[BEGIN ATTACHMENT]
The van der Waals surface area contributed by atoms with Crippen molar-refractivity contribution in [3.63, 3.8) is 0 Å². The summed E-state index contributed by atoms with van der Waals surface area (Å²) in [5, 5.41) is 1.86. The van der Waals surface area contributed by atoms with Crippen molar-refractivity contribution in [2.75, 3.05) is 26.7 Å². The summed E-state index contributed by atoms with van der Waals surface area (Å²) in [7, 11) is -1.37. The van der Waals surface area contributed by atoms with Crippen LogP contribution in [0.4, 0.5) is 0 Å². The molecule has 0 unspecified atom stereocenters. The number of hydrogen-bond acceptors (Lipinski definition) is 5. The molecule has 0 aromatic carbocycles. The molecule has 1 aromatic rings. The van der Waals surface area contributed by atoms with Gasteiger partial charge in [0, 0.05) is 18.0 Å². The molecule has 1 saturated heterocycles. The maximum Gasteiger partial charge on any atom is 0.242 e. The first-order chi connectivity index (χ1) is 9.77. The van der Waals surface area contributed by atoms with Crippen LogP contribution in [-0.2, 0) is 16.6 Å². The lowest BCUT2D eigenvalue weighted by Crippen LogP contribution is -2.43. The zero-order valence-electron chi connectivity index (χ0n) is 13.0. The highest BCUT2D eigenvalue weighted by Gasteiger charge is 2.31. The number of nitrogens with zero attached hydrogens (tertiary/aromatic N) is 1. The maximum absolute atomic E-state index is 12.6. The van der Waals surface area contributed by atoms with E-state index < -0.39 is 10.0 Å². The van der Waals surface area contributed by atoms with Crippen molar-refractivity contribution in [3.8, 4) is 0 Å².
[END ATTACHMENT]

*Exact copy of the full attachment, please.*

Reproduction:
The van der Waals surface area contributed by atoms with Crippen molar-refractivity contribution in [3.63, 3.8) is 0 Å². The summed E-state index contributed by atoms with van der Waals surface area (Å²) in [5, 5.41) is 1.86. The van der Waals surface area contributed by atoms with Crippen molar-refractivity contribution in [2.75, 3.05) is 26.7 Å². The summed E-state index contributed by atoms with van der Waals surface area (Å²) in [7, 11) is -1.37. The van der Waals surface area contributed by atoms with Crippen LogP contribution in [0.4, 0.5) is 0 Å². The molecule has 0 unspecified atom stereocenters. The number of hydrogen-bond acceptors (Lipinski definition) is 5. The molecule has 0 aromatic carbocycles. The molecule has 1 aromatic rings. The van der Waals surface area contributed by atoms with Gasteiger partial charge in [0, 0.05) is 18.0 Å². The molecule has 1 saturated heterocycles. The maximum Gasteiger partial charge on any atom is 0.242 e. The first-order chi connectivity index (χ1) is 9.77. The van der Waals surface area contributed by atoms with Crippen LogP contribution in [-0.2, 0) is 16.6 Å². The lowest BCUT2D eigenvalue weighted by Crippen LogP contribution is -2.43. The zero-order valence-electron chi connectivity index (χ0n) is 13.0. The highest BCUT2D eigenvalue weighted by Gasteiger charge is 2.31. The number of nitrogens with zero attached hydrogens (tertiary/aromatic N) is 1. The maximum absolute atomic E-state index is 12.6. The van der Waals surface area contributed by atoms with E-state index < -0.39 is 10.0 Å². The van der Waals surface area contributed by atoms with Crippen molar-refractivity contribution in [3.8, 4) is 0 Å².